Withdrawal of Antitrust Guidance on SEP Enforcement Is Nothing to Cheer About

By withdrawing the 2019 statement in its entirety, SEP-holders have only the guidance provided by the FTC’s prior enforcement actions—which is to say they have no guidance at all.

June 17, 2022

Everything Old Is New Again: The Misleading Narrative About Concentration and Inflation

Not only is more aggressive antitrust enforcement likely to be ineffective at combatting inflation, some economists have argued that it may even make inflation worse.

June 6, 2022

Why In-App Payments Make Sense, and the Open App Markets Act Does Not

The OAMA threatens the vibrancy of the app ecosystem. The Senate should not attempt to fix an app ecosystem that is not broken.

May 2, 2022

Monopolies Are Not Taking a Fifth of Your Wages

A recent Treasury report on labor market competition provided a misleading narrative about labor market concentration and its effect on workers. Labor market power is largely due to labor market frictions, not concentration. Firms are not profiting at the expense of workers.

May 2, 2022

Don’t Bite the Hand That Feeds You: Amazon’s Self-Preferencing Paradox

The American Innovation and Choice Online Act (AICOA), which was voted out of the Senate Judiciary Committee in January, ignores Amazon’s own interest in preserving the vitality of its third-party seller ecosystem.

More publications by Julie Carlson

Recent Events and Presentations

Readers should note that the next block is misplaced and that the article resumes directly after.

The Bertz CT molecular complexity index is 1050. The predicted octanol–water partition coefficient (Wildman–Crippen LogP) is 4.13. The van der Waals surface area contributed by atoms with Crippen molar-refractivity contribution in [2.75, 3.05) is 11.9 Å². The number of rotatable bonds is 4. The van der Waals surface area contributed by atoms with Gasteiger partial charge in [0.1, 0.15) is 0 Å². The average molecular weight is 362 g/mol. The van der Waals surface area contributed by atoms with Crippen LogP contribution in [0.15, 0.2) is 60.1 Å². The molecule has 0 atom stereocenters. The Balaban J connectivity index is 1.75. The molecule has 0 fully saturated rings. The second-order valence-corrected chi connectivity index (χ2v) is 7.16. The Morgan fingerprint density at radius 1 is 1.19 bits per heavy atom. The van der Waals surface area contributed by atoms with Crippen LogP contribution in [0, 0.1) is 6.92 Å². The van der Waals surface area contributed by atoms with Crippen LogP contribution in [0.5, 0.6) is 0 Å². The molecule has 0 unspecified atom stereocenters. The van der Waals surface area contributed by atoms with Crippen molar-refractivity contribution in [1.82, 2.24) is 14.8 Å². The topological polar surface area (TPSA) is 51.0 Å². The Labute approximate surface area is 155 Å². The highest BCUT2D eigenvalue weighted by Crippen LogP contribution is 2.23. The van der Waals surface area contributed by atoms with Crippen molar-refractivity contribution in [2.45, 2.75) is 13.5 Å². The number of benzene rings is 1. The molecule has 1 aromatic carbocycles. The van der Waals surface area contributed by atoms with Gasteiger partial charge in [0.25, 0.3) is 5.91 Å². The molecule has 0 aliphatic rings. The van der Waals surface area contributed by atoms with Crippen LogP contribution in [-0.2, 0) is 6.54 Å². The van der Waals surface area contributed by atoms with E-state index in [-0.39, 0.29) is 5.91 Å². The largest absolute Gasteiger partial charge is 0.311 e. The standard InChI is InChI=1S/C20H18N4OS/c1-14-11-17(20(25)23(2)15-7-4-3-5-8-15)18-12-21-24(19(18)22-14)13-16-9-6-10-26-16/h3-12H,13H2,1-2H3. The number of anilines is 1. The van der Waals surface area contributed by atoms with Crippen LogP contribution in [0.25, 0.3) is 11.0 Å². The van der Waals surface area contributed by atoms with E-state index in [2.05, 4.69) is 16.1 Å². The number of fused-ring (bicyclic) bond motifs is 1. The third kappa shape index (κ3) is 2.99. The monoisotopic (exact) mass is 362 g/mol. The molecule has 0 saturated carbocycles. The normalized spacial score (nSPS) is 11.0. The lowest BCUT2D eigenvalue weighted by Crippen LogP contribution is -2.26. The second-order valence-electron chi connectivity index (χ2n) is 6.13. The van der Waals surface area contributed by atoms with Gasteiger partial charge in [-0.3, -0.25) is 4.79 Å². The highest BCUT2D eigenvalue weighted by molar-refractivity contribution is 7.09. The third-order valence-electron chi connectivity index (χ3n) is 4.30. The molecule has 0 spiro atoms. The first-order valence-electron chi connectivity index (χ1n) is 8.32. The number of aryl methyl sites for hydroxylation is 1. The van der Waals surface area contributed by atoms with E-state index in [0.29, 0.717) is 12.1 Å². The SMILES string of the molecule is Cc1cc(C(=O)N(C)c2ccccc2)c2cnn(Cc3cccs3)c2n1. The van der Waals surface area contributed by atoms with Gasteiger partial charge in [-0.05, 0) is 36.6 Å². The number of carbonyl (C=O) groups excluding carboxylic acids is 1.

May 31, 2023

The Importance of the Innovation Ecosystem

Join Duke University, Hudson Institute, and ITIF for a daylong roundtable featuring experts in the innovation ecosystem, from academia to the think tank community, as they explore these and other questions.

June 27, 2022

Dynamic Antitrust Discussion Series: Antitrust and Inflation

Watch the latest installment of the Dynamic Antitrust series, where Julie Carlson moderates a panel with antitrust and inflation experts to get their views on the relationship between corporate concentration and inflation.

April 28, 2022

Dynamic Antitrust Discussion Series: “Chief Economists’ Perspectives on Horizontal Merger Guidelines”

Please join ITIF for the latest in a series of discussions on “dynamic antitrust.” In this installment, Julie Carlson will sit down with former chief economists from the DOJ and FTC to discuss their views on the planned revisions to the guidelines.

March 16, 2022

Dynamic Antitrust Discussion Series: “Has Economic Concentration Really Increased?”

Join ITIF for a discussion on the accuracy of the narrative put forward and whether or not market concentration has, indeed, increased with ITIF's Julie Carlson & Robert D. Atkinson, Nicholas Trachter of the Federal Reserve of Richmond, & former DOJ official, Gregory Werden.

December 14, 2021

Dynamic Antitrust Discussion Series: “Innovation”

Join ITIF for the twelfth in a series of discussions on “dynamic antitrust,” in which Aurelien Portuese, ITIF’s director of antitrust and innovation policy, sits down with leading scholars and antitrust enforcers in Washington, Brussels, and elsewhere to discuss the path forward in making antitrust a foundation for innovation. Join us to discuss the interaction between antitrust and innovation with Professor Thomas Lambert and ITIF's Julie Carlson.